While much of Mathias’s customer base is likely to be offshore, in the financial services hubs of London and New York, its executives have stated that they would like to win over regional banks by offering the product “at cost”. Chief executive Peter Mathias says the product would ordinarily cost only 10% to 15% of a Siebel/consultancy implementation — at about $US2 million.
Mathias is aiming at a 5% market in CRM, looking to “overlay” existing CRM applications within customers rather than displace them, using existing email systems and XML to tie customer data together. It is starting from a small base. Mathias named one client, Deutsche Bank; and the company doesn’t even feature among research company IDC’s top 130-odd CRM vendors by revenue.
Says Moaz: “Five percent is ambitious as a market share objective, but there is certainly a market for professionals who talk the talk to come in and walk the walk.” However, because the product won’t be used widely in the “multiple touchpoints” like kiosks, call centres, customer-facing web or retail outlets, Mathias’s ability to expand more broadly within any company will be limited, he says. While the company is unlikely to have general appeal as a CRM apps vendor, the weaker climate for “big ticket” software purchases in the CRM market benefits Mathias, he says, “as its approach allows businesses to do more with what they have”.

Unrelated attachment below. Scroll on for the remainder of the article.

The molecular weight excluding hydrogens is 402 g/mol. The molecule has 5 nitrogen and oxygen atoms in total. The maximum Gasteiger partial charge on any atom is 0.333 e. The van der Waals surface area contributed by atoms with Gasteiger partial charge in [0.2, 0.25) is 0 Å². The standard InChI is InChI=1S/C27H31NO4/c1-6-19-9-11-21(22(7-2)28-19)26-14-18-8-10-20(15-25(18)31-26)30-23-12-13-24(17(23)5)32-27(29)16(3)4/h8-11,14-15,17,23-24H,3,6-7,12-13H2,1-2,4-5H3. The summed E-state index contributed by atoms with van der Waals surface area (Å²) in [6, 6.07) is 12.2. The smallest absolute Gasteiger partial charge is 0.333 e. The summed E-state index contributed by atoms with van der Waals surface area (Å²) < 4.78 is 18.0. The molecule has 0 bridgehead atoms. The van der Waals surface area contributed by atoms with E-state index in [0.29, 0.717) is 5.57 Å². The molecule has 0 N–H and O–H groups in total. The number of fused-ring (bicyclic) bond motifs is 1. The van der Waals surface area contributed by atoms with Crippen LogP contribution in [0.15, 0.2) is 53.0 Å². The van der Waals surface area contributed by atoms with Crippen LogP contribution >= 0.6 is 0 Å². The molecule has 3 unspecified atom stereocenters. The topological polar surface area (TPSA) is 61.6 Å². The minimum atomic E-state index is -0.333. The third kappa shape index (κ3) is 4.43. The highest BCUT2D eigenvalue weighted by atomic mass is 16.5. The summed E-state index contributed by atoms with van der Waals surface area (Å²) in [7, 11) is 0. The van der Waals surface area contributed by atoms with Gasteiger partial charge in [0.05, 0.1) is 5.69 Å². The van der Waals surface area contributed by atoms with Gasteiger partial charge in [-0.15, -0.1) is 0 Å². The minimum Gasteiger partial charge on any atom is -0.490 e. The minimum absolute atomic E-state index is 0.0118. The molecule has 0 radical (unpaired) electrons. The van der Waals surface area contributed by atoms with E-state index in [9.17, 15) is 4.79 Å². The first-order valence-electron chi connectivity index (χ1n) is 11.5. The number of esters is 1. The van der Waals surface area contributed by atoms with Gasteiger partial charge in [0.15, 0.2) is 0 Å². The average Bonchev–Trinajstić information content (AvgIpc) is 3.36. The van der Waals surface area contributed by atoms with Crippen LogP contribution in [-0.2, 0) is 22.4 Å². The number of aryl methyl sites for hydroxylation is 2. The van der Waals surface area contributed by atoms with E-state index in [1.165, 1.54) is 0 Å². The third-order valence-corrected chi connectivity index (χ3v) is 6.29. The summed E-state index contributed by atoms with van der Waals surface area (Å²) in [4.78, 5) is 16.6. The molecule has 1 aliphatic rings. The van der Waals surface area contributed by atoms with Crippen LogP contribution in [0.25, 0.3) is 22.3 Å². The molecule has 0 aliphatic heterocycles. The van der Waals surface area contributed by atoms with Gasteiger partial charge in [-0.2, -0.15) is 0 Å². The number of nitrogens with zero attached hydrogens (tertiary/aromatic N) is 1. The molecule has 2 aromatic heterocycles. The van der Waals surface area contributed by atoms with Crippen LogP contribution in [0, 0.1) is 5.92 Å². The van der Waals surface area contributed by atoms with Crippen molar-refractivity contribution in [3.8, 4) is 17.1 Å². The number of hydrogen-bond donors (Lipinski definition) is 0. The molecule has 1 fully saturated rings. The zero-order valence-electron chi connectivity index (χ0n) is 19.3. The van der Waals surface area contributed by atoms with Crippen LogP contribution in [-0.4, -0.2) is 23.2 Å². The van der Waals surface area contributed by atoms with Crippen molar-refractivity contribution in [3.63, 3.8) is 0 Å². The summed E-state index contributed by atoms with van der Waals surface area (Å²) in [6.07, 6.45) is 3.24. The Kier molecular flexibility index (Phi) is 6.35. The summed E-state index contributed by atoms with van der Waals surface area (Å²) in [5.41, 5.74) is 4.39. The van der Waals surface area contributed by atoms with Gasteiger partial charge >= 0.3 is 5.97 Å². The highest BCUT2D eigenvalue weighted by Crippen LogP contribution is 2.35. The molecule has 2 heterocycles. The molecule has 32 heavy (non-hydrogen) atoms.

Locally represented CRM specialists are unlikely to stand still while Mathias wins a market, and doubtless many would claim such a software overlay is not needed.
Traditional ERP vendors are already seizing the CRM opportunity. JD Edwards recently announced that it was buying Java-based CRM vendor YOUcentric. Forrester Research notes that there is plenty of room for growth in JDE’s “midmarket” ($US250m to $US1b): only 3% of its 6000 customers globally have CRM systems and a low proportion of manufacturers. Other ERP heavyweights like SAP, Oracle and PeopleSoft have bought CRM specialists or are integrating features into their suites.
Last week SAP released mySAP CRM 3.0, which can function with back-office applications such as PeopleSoft’s ERP or human resources applications, or with Oracle applications. Sydney-based PeopleSoft marketing manager Ray Kloss told Computerworld that 50% of his company’s deals in the Asia-Pacific at present are standalone CRM purchases, the majority to call centres.
Analysts appear (as usual) cautiously optimistic for the enterprise applications market, including ERP and CRM. IDC Australia analyst Natasha David sees a “big hole to plug” in the midmarket, and more maintenance, efficiency and e-business projects, while IDC New Zealand analyst Mark Cribbens says when IDC asked New Zealand companies recently about what enterprise projects they were working on, ERP was the most popular category, followed by CRM.
Meanwhile, the CRM specialists will be giving no ground. Global market leader by revenue Siebel (23.4%) has no direct presence in New Zealand and Onyx recently closed its office. But Pivotal, through zestful local head Helen Robinson, is winning some big deals, and others, like SalesLogix, through implementation firms such as The Integrators and StayinFront (which took over local firm The Great Elk), aren’t idle.
Mathias Technology appears to have its basic strategy planks hammered into place, but in a highly competitive market and in the face of a global slowdown, it won’t be as easy to get journalists’ attention next time, unless it does indeed “walk the walk”.